The skeptical cardiologist has often sung the praises of the AliveCor Mobile ECG for home and office heart rhythm monitoring (see here and here.) However, there is a significant rate of failure of the device to accurately identify atrial fibrillation. I’ve seen numerous cases where the device read afib as “unclassified” and normal sinus rhythm (usually with PVCs or PACs) called afib both in my office and with my patient’s home monitors.
In such cases it is easy for me to review my patient’s recordings and clarify the rhythm for them.
For those individuals who do not have a cardiologist available to review the recordings, AliveCor offers a service which gives an option of having either a cardiac technician or cardiologist review the tracing. The “cardiac technician assessment” costs $9 and response time is one hour. The “Clinical Analysis and Report by a U.S. Board Certified Cardiologist” costs $19 with 24 hour response time.
Obviously, I have no need for this service but I’ve had several readers provide me with their anecdotal experiences with it and it hasn’t been good.
One reader who has a familial form of hypertrophic cardiomyopathy utilizes his AliveCor device to monitor for PVCs. One day he made the following recording which AliveCor could not classify:
He then requested a technician read which was interpreted as “atrial fibrillation sustained.”
He then had requested the cardiologist reading which came back as Normal Sinus Rhythm.
Finally, he again requested the technician read and got the correct reading this time which is normal sinus rhythm with PACs
When my reader protested to Kardia customer service about this marked inconsistency: three different readings in a 24 hour period, a Kardia customer service rep responded :
I was able to review this with our Chief Medical Officer who advised that the recording shows Sinus Rhythm with PACs. The Compumed report seldom provides identification of PACs and PVCs as most cardiologists believe they are not significant findings. The sustained AFib finding was incorrect, so I have refunded the $5 fee you had paid.
Please let us know if you have any other questions.
As I pointed out in my post on palpitations, most PVCS are benign but some are not and patients with palpitation would like to know if they are having PVCS and/or PACs when they feel palpitations.
More importantly, the misdiagnosis of afib when the rhythm is NSR with PACs or PVCs can lead to extreme anxiety.
Heres a recording
I made in my office this morning on a patient with cardiomyopathy and a defibrillator.
This is very clearly NSR with PVCs yet AliveCor diagnosed it as “possible atrial fibrillation.”
The AliveCor algorithm is not alone in making frequent errors in the diagnosis of atrial fibrillation.
The vast majority of ECGs performed in the US come with an interpretation provided by a computerized algorithm and medical personnel rely on this interpretation until it can be verified or corrected by an overreading cardiologist.
One study demonstrated that computerized ECG interpration (ECG-C) is correct only 54% of the time when dealing with a rhythm other than sinus rhythm
Another study found that 19% of ECG-C misinterpreted normal rhythm as atrial fibrillation. Failure of the physician ordering the ECG to correct the inaccurate interpretation resulted in change in management and initiation of inappropriate treatment, including antiarrhytmic medications and anticoagulation, in 10% of patients. Additional unnecessary diagnostic testing was performed based on the misinterpreted ECGs in 24% of patients.
When lives or peace of mind are at risk you want your ECG interpreted by a cardiologist.
I would like to take this opportunity to personally issue a challenge to IBM’s Watson.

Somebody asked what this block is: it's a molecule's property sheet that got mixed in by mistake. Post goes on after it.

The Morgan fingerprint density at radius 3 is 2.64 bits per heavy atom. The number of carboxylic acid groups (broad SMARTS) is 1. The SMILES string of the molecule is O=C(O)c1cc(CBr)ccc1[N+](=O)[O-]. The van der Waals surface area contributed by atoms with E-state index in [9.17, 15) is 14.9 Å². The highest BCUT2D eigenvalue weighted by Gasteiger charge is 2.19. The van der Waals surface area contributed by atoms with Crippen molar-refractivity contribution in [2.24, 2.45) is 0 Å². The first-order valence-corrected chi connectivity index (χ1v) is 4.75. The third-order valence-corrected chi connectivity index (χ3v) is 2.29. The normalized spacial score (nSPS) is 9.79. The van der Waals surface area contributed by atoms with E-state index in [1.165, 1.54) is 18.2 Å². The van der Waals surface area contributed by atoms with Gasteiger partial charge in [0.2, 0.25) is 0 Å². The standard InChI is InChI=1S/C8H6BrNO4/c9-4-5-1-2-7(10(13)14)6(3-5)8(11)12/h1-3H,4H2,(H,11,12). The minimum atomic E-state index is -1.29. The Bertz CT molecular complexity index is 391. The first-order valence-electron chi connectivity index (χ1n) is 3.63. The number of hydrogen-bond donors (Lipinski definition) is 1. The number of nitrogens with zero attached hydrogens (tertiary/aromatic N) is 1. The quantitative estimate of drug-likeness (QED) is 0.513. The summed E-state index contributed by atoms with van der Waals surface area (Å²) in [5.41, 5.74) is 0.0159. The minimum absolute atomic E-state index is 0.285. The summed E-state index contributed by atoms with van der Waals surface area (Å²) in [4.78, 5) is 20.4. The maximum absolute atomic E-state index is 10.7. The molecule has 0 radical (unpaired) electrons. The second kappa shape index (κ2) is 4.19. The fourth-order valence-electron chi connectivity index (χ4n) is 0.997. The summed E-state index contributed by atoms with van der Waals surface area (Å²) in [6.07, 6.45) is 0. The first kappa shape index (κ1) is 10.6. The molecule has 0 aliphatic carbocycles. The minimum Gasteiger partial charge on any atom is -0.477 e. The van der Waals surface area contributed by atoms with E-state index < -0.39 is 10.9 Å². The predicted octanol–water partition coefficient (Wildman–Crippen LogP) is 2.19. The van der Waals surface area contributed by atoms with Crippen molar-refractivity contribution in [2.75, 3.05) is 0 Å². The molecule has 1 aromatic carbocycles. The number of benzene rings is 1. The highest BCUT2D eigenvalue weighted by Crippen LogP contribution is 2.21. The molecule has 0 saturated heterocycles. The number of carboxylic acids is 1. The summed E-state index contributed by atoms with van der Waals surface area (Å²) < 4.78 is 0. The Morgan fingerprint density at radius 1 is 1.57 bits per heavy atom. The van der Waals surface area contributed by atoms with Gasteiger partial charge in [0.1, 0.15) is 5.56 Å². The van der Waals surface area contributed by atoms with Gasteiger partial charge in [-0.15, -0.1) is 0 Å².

Hey, Watson, I bet $1,000 I can Interpret cardiac rhythm from an ECG with more accuracy than you can!
The AliveCor/Kardia mobile ECG device is a really nifty way to monitor your heart rhythm. Since acquiring the third generation device (which sits within or on my iPhone case and communicates with a smartphone app) I have begun routinely using it on my patients who need a heart rhythm check during office visits. It saves us the time, inconvenience (shirt and bra removal) and expense of a full 12-lead ECG which I would normally use.
In addition, I’ve convinced several dozen of my patients to purchase one of these devices and they are using it regularly to monitor their heart rhythms. Typically, I recommend it to a patient who has had atrial fibrillation (Afib) in the past or who has intermittent spells of palpitations.
Some make daily recordings to verify that they are still in normal rhythm and others only make recordings when symptoms develop.
Once my email invitation request is accepted I can view the ECGs recorded by my patients who have AliveCor devices as I described here.
This monitoring has in many cases taken the place of expensive, obtrusive and clumsy long term event monitors.
In general, it has been very helpful but the device/app makes occasional mistakes which are significant and sometimes for certain patients it does a poor job of making a good recording.
Alivecor Success Stories
One of my patients, a spry ninety-something year young lady makes an AliveCor recording every day, since an episode of Afib 9 months ago.
And when I say every day I mean it literally everyday. It could be because she is compulsive or perhaps she has programmed the AliveCor to remind her. When I log in to the AliveCor site and click on her name I can see these daily recordings:
After a month of normal daily recordings, she suddenly began feeling very light headed and weak with a sensation that her heart was racing.
She grabbed her trusty iPhone and used the AliveCor device attached to it to make a recording of her cardiac rhythm. This time, unlike the dozens of other previous recordings, the device indicated her heart rate was 157 beats per minutes , about twice as fast as usual.
After 5 hours her symptoms abated and by the time of her next recording she had gone back to the normal rhythm.
She made two other recordings during the time she felt bad and they both confirmed Afib at rates of 140 to 150 beats per minute.